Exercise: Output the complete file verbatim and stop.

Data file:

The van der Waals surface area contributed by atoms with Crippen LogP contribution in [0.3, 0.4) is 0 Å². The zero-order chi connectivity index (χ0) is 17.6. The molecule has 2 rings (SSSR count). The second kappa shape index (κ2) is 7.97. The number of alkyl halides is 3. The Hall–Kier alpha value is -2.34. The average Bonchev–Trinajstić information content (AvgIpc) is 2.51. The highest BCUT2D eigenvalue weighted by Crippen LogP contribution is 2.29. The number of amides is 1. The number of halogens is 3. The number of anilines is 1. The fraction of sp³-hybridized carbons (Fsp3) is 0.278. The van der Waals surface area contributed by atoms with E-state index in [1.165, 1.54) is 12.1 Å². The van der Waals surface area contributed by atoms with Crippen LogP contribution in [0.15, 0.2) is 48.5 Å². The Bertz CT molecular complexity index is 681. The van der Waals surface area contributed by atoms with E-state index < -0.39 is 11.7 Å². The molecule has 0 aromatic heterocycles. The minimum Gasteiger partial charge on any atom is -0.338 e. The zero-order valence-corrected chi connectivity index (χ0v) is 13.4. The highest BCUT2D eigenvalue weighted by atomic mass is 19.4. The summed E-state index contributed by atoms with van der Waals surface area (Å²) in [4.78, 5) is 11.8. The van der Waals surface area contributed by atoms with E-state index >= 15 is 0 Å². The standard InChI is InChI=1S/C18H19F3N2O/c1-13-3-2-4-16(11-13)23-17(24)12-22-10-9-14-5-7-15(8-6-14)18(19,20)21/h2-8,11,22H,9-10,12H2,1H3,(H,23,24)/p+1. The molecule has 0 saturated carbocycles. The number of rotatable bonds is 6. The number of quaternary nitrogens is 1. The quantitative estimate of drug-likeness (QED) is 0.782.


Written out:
The van der Waals surface area contributed by atoms with Crippen LogP contribution in [0.3, 0.4) is 0 Å². The zero-order chi connectivity index (χ0) is 17.6. The molecule has 2 rings (SSSR count). The second kappa shape index (κ2) is 7.97. The number of alkyl halides is 3. The Hall–Kier alpha value is -2.34. The average Bonchev–Trinajstić information content (AvgIpc) is 2.51. The highest BCUT2D eigenvalue weighted by Crippen LogP contribution is 2.29. The number of amides is 1. The number of halogens is 3. The number of anilines is 1. The fraction of sp³-hybridized carbons (Fsp3) is 0.278. The van der Waals surface area contributed by atoms with E-state index in [1.165, 1.54) is 12.1 Å². The van der Waals surface area contributed by atoms with Crippen LogP contribution in [0.15, 0.2) is 48.5 Å². The Bertz CT molecular complexity index is 681. The van der Waals surface area contributed by atoms with E-state index < -0.39 is 11.7 Å². The molecule has 0 aromatic heterocycles. The minimum Gasteiger partial charge on any atom is -0.338 e. The zero-order valence-corrected chi connectivity index (χ0v) is 13.4. The highest BCUT2D eigenvalue weighted by atomic mass is 19.4. The summed E-state index contributed by atoms with van der Waals surface area (Å²) in [4.78, 5) is 11.8. The van der Waals surface area contributed by atoms with E-state index >= 15 is 0 Å². The standard InChI is InChI=1S/C18H19F3N2O/c1-13-3-2-4-16(11-13)23-17(24)12-22-10-9-14-5-7-15(8-6-14)18(19,20)21/h2-8,11,22H,9-10,12H2,1H3,(H,23,24)/p+1. The molecule has 0 saturated carbocycles. The number of rotatable bonds is 6. The number of quaternary nitrogens is 1. The quantitative estimate of drug-likeness (QED) is 0.782.